Starting A Mission
Neeraj was admitted to class eight. He shares, “My father is a class six dropout, and he taught me the basics. School was a whole new world for me, where I made friends, had mid-day meals, and of course, a proper education. I got my childhood back.”
It was probably for the first time that he had more than one meal in a day and played with children his age.
Realising the significance of education, he swore he would carry forward Kailash’s mission. The journey was not comfortable. From failing in exams, he went on to top his classes, working his way up by studying on his own with sincerity and dedication.
After completing his schooling, Neeraj moved to Chennai for a diploma in engineering on a scholarship offered by an NGO. But he had to drop out in the second year in 2017 due to health issues.
He moved back to his village and completed his intermediate privately, without additional guidance. This gave him the confidence to start a school; a teacher’s strike around the time propelled his dream.
“Due to a teacher’s strike in a government school, many students had to drop out and spend more time at the mines. Some were susceptible to child labour. I rented a room in a villager’s house and started my school with a whiteboard,” says Neeraj, who is pursuing his BA in Political Science from The Indira Gandhi National Open University.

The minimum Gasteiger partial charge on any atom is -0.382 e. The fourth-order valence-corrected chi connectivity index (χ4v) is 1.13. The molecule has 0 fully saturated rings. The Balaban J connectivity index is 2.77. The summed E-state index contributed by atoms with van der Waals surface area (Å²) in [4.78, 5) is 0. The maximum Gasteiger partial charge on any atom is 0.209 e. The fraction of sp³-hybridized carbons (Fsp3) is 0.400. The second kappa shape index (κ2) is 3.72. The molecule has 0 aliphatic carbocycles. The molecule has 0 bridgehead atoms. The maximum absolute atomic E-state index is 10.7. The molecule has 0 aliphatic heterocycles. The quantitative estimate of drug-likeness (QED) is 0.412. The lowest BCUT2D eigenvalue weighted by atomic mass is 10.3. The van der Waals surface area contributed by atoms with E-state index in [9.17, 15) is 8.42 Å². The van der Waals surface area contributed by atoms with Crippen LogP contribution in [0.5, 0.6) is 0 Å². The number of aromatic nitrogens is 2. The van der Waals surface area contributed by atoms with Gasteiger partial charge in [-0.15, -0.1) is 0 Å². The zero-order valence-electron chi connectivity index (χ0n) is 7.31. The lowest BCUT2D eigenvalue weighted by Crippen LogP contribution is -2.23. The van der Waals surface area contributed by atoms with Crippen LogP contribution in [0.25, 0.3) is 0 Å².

He runs the school for classes 1-8 with his sister, who is also studying Arts, and a friend. The school does not have benches, but the trio’s determination is keeping the momentum going. Neeraj is planning to apply for a certificate to register his school with the state board.
To sustain themselves, Neeraj takes private tuitions.
Rescuing Child Labourers & Future Plans
Neeraj joined the Bal Mitra Gram in 2013 and has been an active member since. He has rescued 20 minors from the clutches of child labour with Raju, who is also his mentor.
From convincing parents about how education can help the family, to counselling children who put their lives in danger for meagre amounts, Neeraj has been spreading awareness and enrolling such children in his school.
Now that his village has become child-friendly, Neeraj and the team are focused on other villages in the district.
Impressed by his efforts, the local government heads have joined him in his fight. “Sometimes, the villagers give me a lead about a child working in the mines instead of going to school. We aim to achieve this level of awareness everywhere,” adds Neeraj.
It is the support from his family and villagers, and validations like the Diana Award that keeps Neeraj motivated in his inspiring endeavour So what’s next for him?
“After completing my BA, I want to complete B.Ed so that I can open more schools and give a new life to underprivileged children,” says Neeraj. He wishes to study further and doesn’t plan to stop studying and teaching until his last breath.
You can get in touch with Neeraj at firstname.lastname@example.org.
(Edited by Shruti Singhal)